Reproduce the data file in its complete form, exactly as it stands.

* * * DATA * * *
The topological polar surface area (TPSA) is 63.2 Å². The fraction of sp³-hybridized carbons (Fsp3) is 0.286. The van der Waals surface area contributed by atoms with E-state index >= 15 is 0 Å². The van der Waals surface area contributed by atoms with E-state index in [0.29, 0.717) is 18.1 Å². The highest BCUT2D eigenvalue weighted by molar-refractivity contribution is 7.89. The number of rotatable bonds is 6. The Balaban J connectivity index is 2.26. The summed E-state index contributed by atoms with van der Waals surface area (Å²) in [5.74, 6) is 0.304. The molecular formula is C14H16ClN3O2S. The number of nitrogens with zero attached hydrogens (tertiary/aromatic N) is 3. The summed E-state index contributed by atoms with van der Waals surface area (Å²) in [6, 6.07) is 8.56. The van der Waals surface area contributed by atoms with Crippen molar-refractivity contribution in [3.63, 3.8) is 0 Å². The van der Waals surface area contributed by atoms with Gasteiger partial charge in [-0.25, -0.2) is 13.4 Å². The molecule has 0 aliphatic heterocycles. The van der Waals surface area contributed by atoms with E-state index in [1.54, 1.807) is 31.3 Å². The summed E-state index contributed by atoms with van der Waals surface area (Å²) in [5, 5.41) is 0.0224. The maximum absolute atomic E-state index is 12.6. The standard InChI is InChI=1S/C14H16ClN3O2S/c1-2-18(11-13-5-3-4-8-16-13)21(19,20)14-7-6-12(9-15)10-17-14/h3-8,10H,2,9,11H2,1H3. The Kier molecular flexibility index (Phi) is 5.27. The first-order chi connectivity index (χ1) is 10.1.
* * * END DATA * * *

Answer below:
The topological polar surface area (TPSA) is 63.2 Å². The fraction of sp³-hybridized carbons (Fsp3) is 0.286. The van der Waals surface area contributed by atoms with E-state index >= 15 is 0 Å². The van der Waals surface area contributed by atoms with E-state index in [0.29, 0.717) is 18.1 Å². The highest BCUT2D eigenvalue weighted by molar-refractivity contribution is 7.89. The number of rotatable bonds is 6. The Balaban J connectivity index is 2.26. The summed E-state index contributed by atoms with van der Waals surface area (Å²) in [5.74, 6) is 0.304. The molecular formula is C14H16ClN3O2S. The number of nitrogens with zero attached hydrogens (tertiary/aromatic N) is 3. The summed E-state index contributed by atoms with van der Waals surface area (Å²) in [6, 6.07) is 8.56. The van der Waals surface area contributed by atoms with Crippen molar-refractivity contribution in [3.63, 3.8) is 0 Å². The van der Waals surface area contributed by atoms with Gasteiger partial charge in [-0.25, -0.2) is 13.4 Å². The molecule has 0 aliphatic heterocycles. The van der Waals surface area contributed by atoms with E-state index in [1.54, 1.807) is 31.3 Å². The summed E-state index contributed by atoms with van der Waals surface area (Å²) in [5, 5.41) is 0.0224. The maximum absolute atomic E-state index is 12.6. The standard InChI is InChI=1S/C14H16ClN3O2S/c1-2-18(11-13-5-3-4-8-16-13)21(19,20)14-7-6-12(9-15)10-17-14/h3-8,10H,2,9,11H2,1H3. The Kier molecular flexibility index (Phi) is 5.27. The first-order chi connectivity index (χ1) is 10.1.